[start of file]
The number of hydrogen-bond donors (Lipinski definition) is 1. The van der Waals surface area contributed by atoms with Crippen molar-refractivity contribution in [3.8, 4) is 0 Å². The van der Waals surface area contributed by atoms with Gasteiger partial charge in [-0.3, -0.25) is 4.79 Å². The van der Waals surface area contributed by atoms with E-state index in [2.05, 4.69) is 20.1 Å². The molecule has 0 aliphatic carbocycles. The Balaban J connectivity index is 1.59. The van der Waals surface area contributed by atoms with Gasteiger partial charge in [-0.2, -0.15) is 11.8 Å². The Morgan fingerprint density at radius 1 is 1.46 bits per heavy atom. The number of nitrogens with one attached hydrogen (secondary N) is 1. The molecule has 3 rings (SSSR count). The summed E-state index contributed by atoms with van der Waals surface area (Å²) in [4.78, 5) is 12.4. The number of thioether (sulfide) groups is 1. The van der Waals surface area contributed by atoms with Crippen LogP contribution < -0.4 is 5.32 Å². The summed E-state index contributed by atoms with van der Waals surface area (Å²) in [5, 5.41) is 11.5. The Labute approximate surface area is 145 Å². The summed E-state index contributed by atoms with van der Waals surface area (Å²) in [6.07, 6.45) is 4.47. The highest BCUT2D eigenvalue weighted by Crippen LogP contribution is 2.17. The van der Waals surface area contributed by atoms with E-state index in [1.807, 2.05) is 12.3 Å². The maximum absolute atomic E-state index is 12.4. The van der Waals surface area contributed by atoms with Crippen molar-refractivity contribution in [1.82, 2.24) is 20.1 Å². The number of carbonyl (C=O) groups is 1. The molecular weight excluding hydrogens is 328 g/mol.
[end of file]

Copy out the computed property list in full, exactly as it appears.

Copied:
The number of hydrogen-bond donors (Lipinski definition) is 1. The van der Waals surface area contributed by atoms with Crippen molar-refractivity contribution in [3.8, 4) is 0 Å². The van der Waals surface area contributed by atoms with Gasteiger partial charge in [-0.3, -0.25) is 4.79 Å². The van der Waals surface area contributed by atoms with E-state index in [2.05, 4.69) is 20.1 Å². The molecule has 0 aliphatic carbocycles. The Balaban J connectivity index is 1.59. The van der Waals surface area contributed by atoms with Gasteiger partial charge in [-0.2, -0.15) is 11.8 Å². The Morgan fingerprint density at radius 1 is 1.46 bits per heavy atom. The number of nitrogens with one attached hydrogen (secondary N) is 1. The molecule has 3 rings (SSSR count). The summed E-state index contributed by atoms with van der Waals surface area (Å²) in [4.78, 5) is 12.4. The number of thioether (sulfide) groups is 1. The van der Waals surface area contributed by atoms with Crippen LogP contribution < -0.4 is 5.32 Å². The summed E-state index contributed by atoms with van der Waals surface area (Å²) in [5, 5.41) is 11.5. The Labute approximate surface area is 145 Å². The summed E-state index contributed by atoms with van der Waals surface area (Å²) in [6.07, 6.45) is 4.47. The highest BCUT2D eigenvalue weighted by Crippen LogP contribution is 2.17. The van der Waals surface area contributed by atoms with E-state index in [1.807, 2.05) is 12.3 Å². The maximum absolute atomic E-state index is 12.4. The van der Waals surface area contributed by atoms with Crippen molar-refractivity contribution in [1.82, 2.24) is 20.1 Å². The number of carbonyl (C=O) groups is 1. The molecular weight excluding hydrogens is 328 g/mol.